Clause 135 - Protected disclosures: reporting requirements

Small Business, Enterprise and Employment Bill – in a Public Bill Committee at 2:30 pm on 4th November 2014.

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Photo of Ian Murray Ian Murray Shadow Minister (Business, Innovation and Skills) 2:30 pm, 4th November 2014

I beg to move amendment 230, in clause 135, page 114, line 19, at end insert—

‘(4A) The Secretary of State shall make amendments to this section under the powers of subsection (4), to provide for the definition of “workers” to include “applicants”.

It is a pleasure, Mr Brady, to have you back in the Chair. One has to ask what you have done to deserve that particular pleasure, but perhaps we can find out later. It is also a great pleasure to follow my hon. Friend the Member for Chesterfield, who has yet again managed to win a vote in this Committee, on improving insolvency provisions in this country. I hope that the Minister’s generosity of spirit will continue. If she does not wish to approve our amendments, perhaps she can just fall asleep, as she did this morning, and they can go through unopposed.

We are now on the employment part of the Bill. The amendment is fairly simple, but it has wide-ranging consequences for those who wish to use whistleblowing at work. The amendment would extend the Government’s ambitions in the Public Interest Disclosure Act 1998 regulations and on whistleblowing to blacklisting. Blacklisting is a major issue, which this Parliament has tried to deal with. The Scottish Affairs Committee has produced two extensive reports—an interim report and a full report—on blacklisting. We have also had a number of Opposition day debates on the matter, all of which have been similar to the pubs debate we had in part 4, in that we have had to drag the Government kicking and screaming to do anything on these issues.

Photo of Sheryll Murray Sheryll Murray Conservative, South East Cornwall

That is the second time that the hon. Gentleman has referred to my amendment. I put on record how grateful I am for the Opposition’s support for that amendment.

Photo of Ian Murray Ian Murray Shadow Minister (Business, Innovation and Skills)

It is very kind of the hon. Lady to intervene and do that. We accept that gratitude and we will continue in that vein. Hopefully she might reciprocate with some of these amendments. She reciprocated this morning by not paying attention, but perhaps she will consciously vote for one of our amendments in the next few minutes.

It is worth reflecting on what the Public Interest Disclosure Act 1998 seeks to achieve. It provides protection to employees and workers. An employee’s dismissal will be automatically unfair where the reason for the dismissal is that they made a protected disclosure, which is whistleblowing as we know it. Workers have the right not to be subjected to a detriment as a result of making a protected disclosure. Employees or workers bringing a whistleblowing claim do not require a minimum period of service with the employer; it is a day one right, as with discrimination and other protected characteristics. There is also no limit on the compensation an employee can be awarded.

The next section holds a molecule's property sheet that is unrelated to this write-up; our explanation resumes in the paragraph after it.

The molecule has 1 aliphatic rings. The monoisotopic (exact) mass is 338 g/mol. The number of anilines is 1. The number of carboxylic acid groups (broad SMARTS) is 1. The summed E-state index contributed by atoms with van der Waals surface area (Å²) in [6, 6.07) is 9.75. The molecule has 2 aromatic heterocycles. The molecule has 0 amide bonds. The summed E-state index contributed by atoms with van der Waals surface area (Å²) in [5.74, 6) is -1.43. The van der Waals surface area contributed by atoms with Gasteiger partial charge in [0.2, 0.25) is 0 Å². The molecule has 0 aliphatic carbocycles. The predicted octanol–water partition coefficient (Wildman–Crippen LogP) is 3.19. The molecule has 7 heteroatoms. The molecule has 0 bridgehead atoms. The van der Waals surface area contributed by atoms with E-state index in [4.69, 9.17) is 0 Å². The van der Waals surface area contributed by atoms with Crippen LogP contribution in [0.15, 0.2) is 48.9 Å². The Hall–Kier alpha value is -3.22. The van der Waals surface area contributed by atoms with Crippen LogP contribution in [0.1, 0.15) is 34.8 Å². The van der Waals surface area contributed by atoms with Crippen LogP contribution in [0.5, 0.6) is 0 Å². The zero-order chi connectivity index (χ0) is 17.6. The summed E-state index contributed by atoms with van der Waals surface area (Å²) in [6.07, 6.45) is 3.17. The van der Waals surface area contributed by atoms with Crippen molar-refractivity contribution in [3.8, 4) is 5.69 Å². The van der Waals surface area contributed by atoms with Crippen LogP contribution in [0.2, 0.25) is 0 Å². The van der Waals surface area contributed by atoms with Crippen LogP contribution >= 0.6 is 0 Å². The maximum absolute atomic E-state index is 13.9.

Those aspects are particularly relevant in seeking to understand the increase in the number and types of these claims over recent years. It is important to bear that in mind when thinking about blacklisting, which is the subject of our amendment. The whistleblowing aspect is important to preserve, but the reality is that high-salary individuals have sought to use the day one uncapped compensatory protection offered by PIDA to bring claims to satisfy the level of compensation they wish to see, rather than trying to address a genuine unfair dismissal claim through the whistleblowing legislation.

I can give an example. Someone who is on a salary of £2 million per year, who claims to have been unfairly dismissed from their work, would find the employment tribunal system unsatisfactory on the basis that compensation is capped. In that example, the cap would be at the level of about a month’s salary, if not less. So they would have to find another avenue if they wished to seek redress for unfair dismissal, and people have used the whistleblowing legislation to whistleblow on their own contracts and so on in order to try to make those claims.

That is why it is important to put into context why we are looking to extend some of this to individual applicants as well as workers themselves. Under the legislation, the employee must make a qualifying disclosure under six broad terms of malpractice. The first of these is a criminal offence, which would ordinarily be something that someone wishes to report. That seems fairly straightforward. The other terms are a breach of any legal obligation; a miscarriage of justice; a danger to health and safety, which is clearly related to whistleblowing regarding blacklisting in the construction industry and other industries where health and safety are very much prevalent; damage to the environment, where we all want to see included any area on which an employee wishes to whistleblow; and, of course, the deliberate concealment of information about any of the other breaches or types of malpractice.